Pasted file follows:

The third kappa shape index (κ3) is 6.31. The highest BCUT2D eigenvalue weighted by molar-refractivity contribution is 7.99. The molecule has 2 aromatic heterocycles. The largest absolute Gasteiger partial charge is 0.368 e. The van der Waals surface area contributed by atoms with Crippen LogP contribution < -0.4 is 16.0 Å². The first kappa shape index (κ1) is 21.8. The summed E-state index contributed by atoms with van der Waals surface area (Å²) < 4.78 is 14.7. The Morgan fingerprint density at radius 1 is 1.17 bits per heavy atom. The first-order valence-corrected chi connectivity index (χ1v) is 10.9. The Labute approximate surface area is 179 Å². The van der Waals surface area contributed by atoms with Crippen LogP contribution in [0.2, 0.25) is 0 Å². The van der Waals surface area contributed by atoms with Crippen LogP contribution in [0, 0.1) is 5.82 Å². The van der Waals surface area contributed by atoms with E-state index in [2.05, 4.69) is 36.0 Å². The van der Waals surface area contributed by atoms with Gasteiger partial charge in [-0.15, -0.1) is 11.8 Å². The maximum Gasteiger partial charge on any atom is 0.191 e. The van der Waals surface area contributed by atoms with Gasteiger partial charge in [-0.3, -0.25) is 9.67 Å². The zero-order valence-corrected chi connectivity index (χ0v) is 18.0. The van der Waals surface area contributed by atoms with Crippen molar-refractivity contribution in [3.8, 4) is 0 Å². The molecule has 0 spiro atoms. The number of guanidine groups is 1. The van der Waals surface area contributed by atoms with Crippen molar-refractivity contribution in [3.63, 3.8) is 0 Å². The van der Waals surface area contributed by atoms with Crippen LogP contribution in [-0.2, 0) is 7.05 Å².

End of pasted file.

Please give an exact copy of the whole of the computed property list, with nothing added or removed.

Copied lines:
The third kappa shape index (κ3) is 6.31. The highest BCUT2D eigenvalue weighted by molar-refractivity contribution is 7.99. The molecule has 2 aromatic heterocycles. The largest absolute Gasteiger partial charge is 0.368 e. The van der Waals surface area contributed by atoms with Crippen LogP contribution < -0.4 is 16.0 Å². The first kappa shape index (κ1) is 21.8. The summed E-state index contributed by atoms with van der Waals surface area (Å²) < 4.78 is 14.7. The Morgan fingerprint density at radius 1 is 1.17 bits per heavy atom. The first-order valence-corrected chi connectivity index (χ1v) is 10.9. The Labute approximate surface area is 179 Å². The van der Waals surface area contributed by atoms with Crippen LogP contribution in [0.2, 0.25) is 0 Å². The van der Waals surface area contributed by atoms with Crippen LogP contribution in [0, 0.1) is 5.82 Å². The van der Waals surface area contributed by atoms with E-state index in [2.05, 4.69) is 36.0 Å². The van der Waals surface area contributed by atoms with Gasteiger partial charge in [-0.15, -0.1) is 11.8 Å². The maximum Gasteiger partial charge on any atom is 0.191 e. The van der Waals surface area contributed by atoms with Gasteiger partial charge in [-0.3, -0.25) is 9.67 Å². The zero-order valence-corrected chi connectivity index (χ0v) is 18.0. The van der Waals surface area contributed by atoms with Crippen molar-refractivity contribution in [3.8, 4) is 0 Å². The molecule has 0 spiro atoms. The number of guanidine groups is 1. The van der Waals surface area contributed by atoms with Crippen molar-refractivity contribution in [3.63, 3.8) is 0 Å². The van der Waals surface area contributed by atoms with Crippen LogP contribution in [-0.2, 0) is 7.05 Å².